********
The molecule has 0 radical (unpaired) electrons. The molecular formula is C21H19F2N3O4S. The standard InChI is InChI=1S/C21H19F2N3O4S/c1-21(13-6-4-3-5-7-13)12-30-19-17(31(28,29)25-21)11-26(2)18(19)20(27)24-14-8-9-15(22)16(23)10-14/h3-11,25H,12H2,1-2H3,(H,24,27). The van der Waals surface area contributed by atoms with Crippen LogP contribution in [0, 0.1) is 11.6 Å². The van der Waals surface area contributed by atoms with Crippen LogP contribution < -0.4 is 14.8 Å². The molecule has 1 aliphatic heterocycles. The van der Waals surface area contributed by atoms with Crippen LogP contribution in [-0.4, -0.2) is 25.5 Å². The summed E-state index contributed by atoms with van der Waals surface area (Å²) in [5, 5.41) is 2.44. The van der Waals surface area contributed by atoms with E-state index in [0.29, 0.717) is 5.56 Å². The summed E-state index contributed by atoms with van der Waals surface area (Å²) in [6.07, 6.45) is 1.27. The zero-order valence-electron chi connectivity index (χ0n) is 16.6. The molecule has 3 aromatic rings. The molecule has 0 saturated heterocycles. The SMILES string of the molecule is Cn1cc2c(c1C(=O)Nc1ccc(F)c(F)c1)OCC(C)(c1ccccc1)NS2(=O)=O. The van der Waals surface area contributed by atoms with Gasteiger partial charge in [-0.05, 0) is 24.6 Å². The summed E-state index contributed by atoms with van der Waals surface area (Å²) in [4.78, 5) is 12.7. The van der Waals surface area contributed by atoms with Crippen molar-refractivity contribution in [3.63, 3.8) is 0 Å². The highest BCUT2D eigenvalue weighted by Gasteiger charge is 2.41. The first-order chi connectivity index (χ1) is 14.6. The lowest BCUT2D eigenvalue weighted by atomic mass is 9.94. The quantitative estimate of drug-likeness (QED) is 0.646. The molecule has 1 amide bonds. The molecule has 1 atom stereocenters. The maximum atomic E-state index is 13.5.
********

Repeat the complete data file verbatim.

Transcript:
The molecule has 0 radical (unpaired) electrons. The molecular formula is C21H19F2N3O4S. The standard InChI is InChI=1S/C21H19F2N3O4S/c1-21(13-6-4-3-5-7-13)12-30-19-17(31(28,29)25-21)11-26(2)18(19)20(27)24-14-8-9-15(22)16(23)10-14/h3-11,25H,12H2,1-2H3,(H,24,27). The van der Waals surface area contributed by atoms with Crippen LogP contribution in [0, 0.1) is 11.6 Å². The van der Waals surface area contributed by atoms with Crippen LogP contribution < -0.4 is 14.8 Å². The molecule has 1 aliphatic heterocycles. The van der Waals surface area contributed by atoms with Crippen LogP contribution in [-0.4, -0.2) is 25.5 Å². The summed E-state index contributed by atoms with van der Waals surface area (Å²) in [5, 5.41) is 2.44. The van der Waals surface area contributed by atoms with E-state index in [0.29, 0.717) is 5.56 Å². The summed E-state index contributed by atoms with van der Waals surface area (Å²) in [6.07, 6.45) is 1.27. The zero-order valence-electron chi connectivity index (χ0n) is 16.6. The molecule has 3 aromatic rings. The molecule has 0 saturated heterocycles. The SMILES string of the molecule is Cn1cc2c(c1C(=O)Nc1ccc(F)c(F)c1)OCC(C)(c1ccccc1)NS2(=O)=O. The van der Waals surface area contributed by atoms with Gasteiger partial charge in [-0.05, 0) is 24.6 Å². The summed E-state index contributed by atoms with van der Waals surface area (Å²) in [4.78, 5) is 12.7. The van der Waals surface area contributed by atoms with Crippen molar-refractivity contribution in [3.63, 3.8) is 0 Å². The highest BCUT2D eigenvalue weighted by Gasteiger charge is 2.41. The first-order chi connectivity index (χ1) is 14.6. The lowest BCUT2D eigenvalue weighted by atomic mass is 9.94. The quantitative estimate of drug-likeness (QED) is 0.646. The molecule has 1 amide bonds. The molecule has 1 atom stereocenters. The maximum atomic E-state index is 13.5.